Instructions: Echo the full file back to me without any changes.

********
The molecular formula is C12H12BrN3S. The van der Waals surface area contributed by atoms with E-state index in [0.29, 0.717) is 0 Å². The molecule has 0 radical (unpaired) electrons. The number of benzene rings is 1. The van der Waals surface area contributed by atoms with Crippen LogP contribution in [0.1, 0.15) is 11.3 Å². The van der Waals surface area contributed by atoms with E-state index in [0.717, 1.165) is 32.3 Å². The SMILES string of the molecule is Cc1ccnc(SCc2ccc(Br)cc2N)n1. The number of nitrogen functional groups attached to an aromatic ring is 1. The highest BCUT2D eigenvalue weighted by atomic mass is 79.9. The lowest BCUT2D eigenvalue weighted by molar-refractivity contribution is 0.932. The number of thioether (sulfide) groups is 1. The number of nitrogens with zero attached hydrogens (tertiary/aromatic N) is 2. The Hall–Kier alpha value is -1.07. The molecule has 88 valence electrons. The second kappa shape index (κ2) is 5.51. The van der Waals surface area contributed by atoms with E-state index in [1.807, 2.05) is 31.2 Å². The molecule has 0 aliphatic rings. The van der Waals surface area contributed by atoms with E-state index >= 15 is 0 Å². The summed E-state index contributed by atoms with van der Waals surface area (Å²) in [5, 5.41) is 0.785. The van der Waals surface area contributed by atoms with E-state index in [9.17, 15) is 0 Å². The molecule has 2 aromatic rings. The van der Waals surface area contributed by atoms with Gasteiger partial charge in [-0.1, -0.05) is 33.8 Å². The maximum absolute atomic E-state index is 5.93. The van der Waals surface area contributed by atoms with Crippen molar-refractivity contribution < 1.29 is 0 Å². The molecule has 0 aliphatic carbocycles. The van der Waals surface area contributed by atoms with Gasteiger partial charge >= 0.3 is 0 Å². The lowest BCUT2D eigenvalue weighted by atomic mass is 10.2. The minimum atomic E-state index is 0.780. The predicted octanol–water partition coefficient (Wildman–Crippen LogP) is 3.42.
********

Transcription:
The molecular formula is C12H12BrN3S. The van der Waals surface area contributed by atoms with E-state index in [0.29, 0.717) is 0 Å². The molecule has 0 radical (unpaired) electrons. The number of benzene rings is 1. The van der Waals surface area contributed by atoms with Crippen LogP contribution in [0.1, 0.15) is 11.3 Å². The van der Waals surface area contributed by atoms with E-state index in [0.717, 1.165) is 32.3 Å². The SMILES string of the molecule is Cc1ccnc(SCc2ccc(Br)cc2N)n1. The number of nitrogen functional groups attached to an aromatic ring is 1. The highest BCUT2D eigenvalue weighted by atomic mass is 79.9. The lowest BCUT2D eigenvalue weighted by molar-refractivity contribution is 0.932. The number of thioether (sulfide) groups is 1. The number of nitrogens with zero attached hydrogens (tertiary/aromatic N) is 2. The Hall–Kier alpha value is -1.07. The molecule has 88 valence electrons. The second kappa shape index (κ2) is 5.51. The van der Waals surface area contributed by atoms with E-state index in [1.807, 2.05) is 31.2 Å². The molecule has 0 aliphatic rings. The van der Waals surface area contributed by atoms with E-state index >= 15 is 0 Å². The summed E-state index contributed by atoms with van der Waals surface area (Å²) in [5, 5.41) is 0.785. The van der Waals surface area contributed by atoms with E-state index in [9.17, 15) is 0 Å². The molecule has 2 aromatic rings. The van der Waals surface area contributed by atoms with Gasteiger partial charge in [-0.1, -0.05) is 33.8 Å². The maximum absolute atomic E-state index is 5.93. The van der Waals surface area contributed by atoms with Crippen molar-refractivity contribution < 1.29 is 0 Å². The molecule has 0 aliphatic carbocycles. The van der Waals surface area contributed by atoms with Gasteiger partial charge >= 0.3 is 0 Å². The lowest BCUT2D eigenvalue weighted by atomic mass is 10.2. The minimum atomic E-state index is 0.780. The predicted octanol–water partition coefficient (Wildman–Crippen LogP) is 3.42.